Energy Efficient Home Design 101


Tips for Designing Energy-Efficient Thermal-Enveloped Houses:

In an energy-efficient house design, care must be taken to ensure that the thermal envelope is meticulously planned and operated in a manner that protects the interior. from the house against the outside world. The term thermal envelope includes roofs, foundations, interior walls, insulation, windows, doors, finishes or specialized treatments, fireproofing agents and all other barricades against the external elements.

  • Air-Sealing: In the thermal envelope, all air leaks must be sealed to ensure proper indoor environment. Areas of concern often include irregular shaped areas around the exterior access ducts of the appliance and around any prefabricated window, skylight or door installation.
  • Steam / Air Delayers: The most common residential water or steam control systems for the thermal envelope area are the Simple CS System or the drywall airtight systems. Both types of systems require an airtight installation of drywall and sheet material, so seal everything well the first time.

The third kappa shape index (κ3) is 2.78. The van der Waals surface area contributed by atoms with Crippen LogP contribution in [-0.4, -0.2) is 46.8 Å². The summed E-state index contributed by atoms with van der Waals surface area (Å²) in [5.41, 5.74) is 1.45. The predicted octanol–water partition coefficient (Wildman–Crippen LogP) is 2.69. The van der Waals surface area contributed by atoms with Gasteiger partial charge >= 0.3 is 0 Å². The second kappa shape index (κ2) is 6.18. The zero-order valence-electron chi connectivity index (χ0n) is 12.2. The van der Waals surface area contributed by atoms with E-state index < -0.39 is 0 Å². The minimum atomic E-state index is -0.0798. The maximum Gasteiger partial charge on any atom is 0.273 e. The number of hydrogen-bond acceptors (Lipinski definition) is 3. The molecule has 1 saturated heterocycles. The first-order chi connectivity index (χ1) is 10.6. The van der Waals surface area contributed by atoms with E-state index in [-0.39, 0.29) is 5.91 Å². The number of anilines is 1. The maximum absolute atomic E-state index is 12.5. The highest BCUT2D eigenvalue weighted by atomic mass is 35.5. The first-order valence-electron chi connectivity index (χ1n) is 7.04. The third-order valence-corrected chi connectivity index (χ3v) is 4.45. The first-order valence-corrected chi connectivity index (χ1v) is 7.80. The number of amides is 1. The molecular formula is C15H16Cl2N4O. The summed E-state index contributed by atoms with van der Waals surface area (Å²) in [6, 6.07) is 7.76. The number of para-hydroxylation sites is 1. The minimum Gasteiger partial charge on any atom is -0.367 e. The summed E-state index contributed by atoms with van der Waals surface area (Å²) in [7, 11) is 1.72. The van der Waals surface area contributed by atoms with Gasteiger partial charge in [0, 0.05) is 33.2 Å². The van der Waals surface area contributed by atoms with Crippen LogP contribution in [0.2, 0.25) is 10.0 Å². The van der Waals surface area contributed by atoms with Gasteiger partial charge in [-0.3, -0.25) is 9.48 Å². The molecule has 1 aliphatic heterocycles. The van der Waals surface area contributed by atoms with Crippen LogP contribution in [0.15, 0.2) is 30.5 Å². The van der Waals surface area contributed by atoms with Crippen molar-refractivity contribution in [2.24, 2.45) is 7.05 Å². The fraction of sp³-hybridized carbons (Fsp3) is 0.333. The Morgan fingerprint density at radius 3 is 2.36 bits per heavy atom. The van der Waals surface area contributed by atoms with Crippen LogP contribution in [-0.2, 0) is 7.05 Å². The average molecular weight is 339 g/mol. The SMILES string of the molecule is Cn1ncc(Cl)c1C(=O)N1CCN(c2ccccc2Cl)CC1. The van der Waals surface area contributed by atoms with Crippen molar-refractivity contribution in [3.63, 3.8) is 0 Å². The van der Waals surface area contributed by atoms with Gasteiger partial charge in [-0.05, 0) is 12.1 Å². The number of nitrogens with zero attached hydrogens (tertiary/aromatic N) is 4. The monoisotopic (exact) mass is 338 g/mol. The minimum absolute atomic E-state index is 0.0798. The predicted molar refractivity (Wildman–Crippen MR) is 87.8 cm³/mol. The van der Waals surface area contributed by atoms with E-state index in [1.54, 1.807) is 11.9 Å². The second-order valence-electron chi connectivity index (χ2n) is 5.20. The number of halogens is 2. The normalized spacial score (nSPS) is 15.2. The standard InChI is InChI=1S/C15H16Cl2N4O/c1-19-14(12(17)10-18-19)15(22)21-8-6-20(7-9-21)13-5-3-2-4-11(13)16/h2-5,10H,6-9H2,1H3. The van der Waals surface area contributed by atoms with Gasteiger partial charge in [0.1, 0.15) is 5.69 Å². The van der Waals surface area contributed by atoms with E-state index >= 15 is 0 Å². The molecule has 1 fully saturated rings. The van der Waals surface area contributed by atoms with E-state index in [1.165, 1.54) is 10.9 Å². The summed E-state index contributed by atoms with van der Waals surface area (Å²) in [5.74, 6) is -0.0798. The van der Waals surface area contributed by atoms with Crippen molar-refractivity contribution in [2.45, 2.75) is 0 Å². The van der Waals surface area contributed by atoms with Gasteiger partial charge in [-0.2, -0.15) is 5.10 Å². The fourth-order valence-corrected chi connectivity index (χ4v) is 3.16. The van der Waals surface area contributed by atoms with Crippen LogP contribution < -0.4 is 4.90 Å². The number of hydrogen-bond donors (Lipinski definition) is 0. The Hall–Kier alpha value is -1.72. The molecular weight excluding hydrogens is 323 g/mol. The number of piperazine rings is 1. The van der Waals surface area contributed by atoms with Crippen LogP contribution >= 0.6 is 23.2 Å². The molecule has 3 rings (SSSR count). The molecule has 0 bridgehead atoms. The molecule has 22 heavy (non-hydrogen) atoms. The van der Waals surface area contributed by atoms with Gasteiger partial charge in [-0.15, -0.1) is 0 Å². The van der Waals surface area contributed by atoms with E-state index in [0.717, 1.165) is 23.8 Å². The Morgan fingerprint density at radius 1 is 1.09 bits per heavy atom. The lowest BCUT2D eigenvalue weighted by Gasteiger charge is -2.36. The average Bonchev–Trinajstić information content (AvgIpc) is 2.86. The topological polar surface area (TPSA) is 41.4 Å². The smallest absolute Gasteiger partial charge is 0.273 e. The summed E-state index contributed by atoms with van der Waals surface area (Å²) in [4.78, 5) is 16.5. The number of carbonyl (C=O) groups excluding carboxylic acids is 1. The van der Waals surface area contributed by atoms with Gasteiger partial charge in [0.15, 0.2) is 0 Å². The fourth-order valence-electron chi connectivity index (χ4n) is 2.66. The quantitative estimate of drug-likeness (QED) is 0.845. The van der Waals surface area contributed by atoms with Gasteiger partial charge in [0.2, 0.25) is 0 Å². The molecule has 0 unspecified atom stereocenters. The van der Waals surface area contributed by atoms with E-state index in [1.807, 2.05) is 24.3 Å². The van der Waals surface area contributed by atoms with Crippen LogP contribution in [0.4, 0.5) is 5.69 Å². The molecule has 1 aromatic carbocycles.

• Foundations and Slabs: Basement walls, floors and crawl spaces must all be insulated to the same or more R-value as the living areas of the house.
  • Insulation: Forget what building codes say about insulation. In an energy-efficient house, everything is done with higher R-values. An empirical rule would be to aim for R-30 + in walls, and R-70 + for ceilings, basements and foundations.
  • Windows: Unless you have experience in passive solar techniques, it is best to keep the window area to less than 10% of the floor area. Even with high quality windows, an undesirable increase in heat or heat reduction will occur inside the thermal envelope due to overuse of windows.

As part of an energy-efficient domestic design, care is also taken to control ventilation in the sealed thermal envelope and to initiate safety and comfort factors related to heating and cooling systems. In some situations, landscaping also plays a role in this style of home design where water runoff is controlled by the drainage of subsystems and the use of specialized pavers to retain grass instead of traditional plantations.


Source by Catherine Drucker

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